In reference to Positive Parenting, “It’s Beginning to Feel Like a Burden” (October 23, page 16), I usually appreciate the columnist’s perspective but I think she missed something this time.
I understand that situations can be complicated, but when we allow ourselves to not be considered and to be (mis)treated like a shmatte, nobody benefits.
Sometimes people (children and grandchildren) need to be taught concern and consideration.
How do we do this?
We share our genuine emotions and then brainstorm how to make the situation pleasurable for everyone.
Perhaps prepare a chart of the meals where everyone capable checks off two meals that they will help with.
I’m sure the hostess or someone else would be happy to enjoy a toddler for a few minutes while his/her mother is in charge of serving one of the meals.
When we honor our limitations, we give our family the opportunity to develop good middos and, maybe just as important, we teach by example how to be genuine and take care of ourselves.
SD from Beit Shemesh
P.S. They also have the opportunity to do kibbud av va’eim — serving food to one’s parents.
Shira Frank responds:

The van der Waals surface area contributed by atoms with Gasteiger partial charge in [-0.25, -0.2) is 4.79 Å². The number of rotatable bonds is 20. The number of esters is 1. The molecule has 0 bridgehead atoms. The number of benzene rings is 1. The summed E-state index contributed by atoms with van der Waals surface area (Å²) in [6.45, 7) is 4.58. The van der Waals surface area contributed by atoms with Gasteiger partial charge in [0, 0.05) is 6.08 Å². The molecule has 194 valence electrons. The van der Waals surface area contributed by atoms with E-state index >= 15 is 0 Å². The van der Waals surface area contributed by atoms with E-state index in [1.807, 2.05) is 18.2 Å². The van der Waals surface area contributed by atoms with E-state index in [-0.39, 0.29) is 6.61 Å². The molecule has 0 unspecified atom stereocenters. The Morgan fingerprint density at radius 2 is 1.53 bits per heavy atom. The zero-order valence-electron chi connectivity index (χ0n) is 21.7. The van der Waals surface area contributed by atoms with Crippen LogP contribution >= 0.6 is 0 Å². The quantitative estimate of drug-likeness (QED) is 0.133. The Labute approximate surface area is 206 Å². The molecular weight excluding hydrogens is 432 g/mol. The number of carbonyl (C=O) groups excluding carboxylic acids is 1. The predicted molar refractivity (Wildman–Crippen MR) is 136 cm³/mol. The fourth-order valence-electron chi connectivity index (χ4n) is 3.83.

Thank you for your comments about the Positive Parenting column.
If you look at the actual content of the parent’s question, the writer mentions that she has “tried charts with the grandchildren, but they are short-lived.” In terms of “brainstorming,” as you mentioned, she writes that she has been “initiating advance discussions about issues that might possibly occur,” but to no avail.
However, disappointing as it is, most adult children don’t want to come home to their parents to be “taught concern and consideration.” Many adult children feel that their parents have given them enough mussar their whole life, and this approach can just make family visits less frequent. Thus, by behaving in this manner, we may not accomplish our desired goal. For the adult children who do respond well to “teaching by example” — their parents do not have the need to send questions to this column.
It is very true that if “we allow ourselves to not be considered and to be (mis)treated like a shmatte, nobody benefits.” It also true that we need to “honor our limitations” and “be genuine and take care of ourselves.” This is why the last lines of the column suggest just that: “Unfortunately, we cannot modify the behavior of others, especially when they are adults; rather, we need to see if we can modify our own expectations. If not, these same family members (you and your spouse included) can relocate to another sukkah and continue the family tradition in another location.”
L’chatchilah, what you suggest is praiseworthy. However, we often live in situations that are more b’di’eved.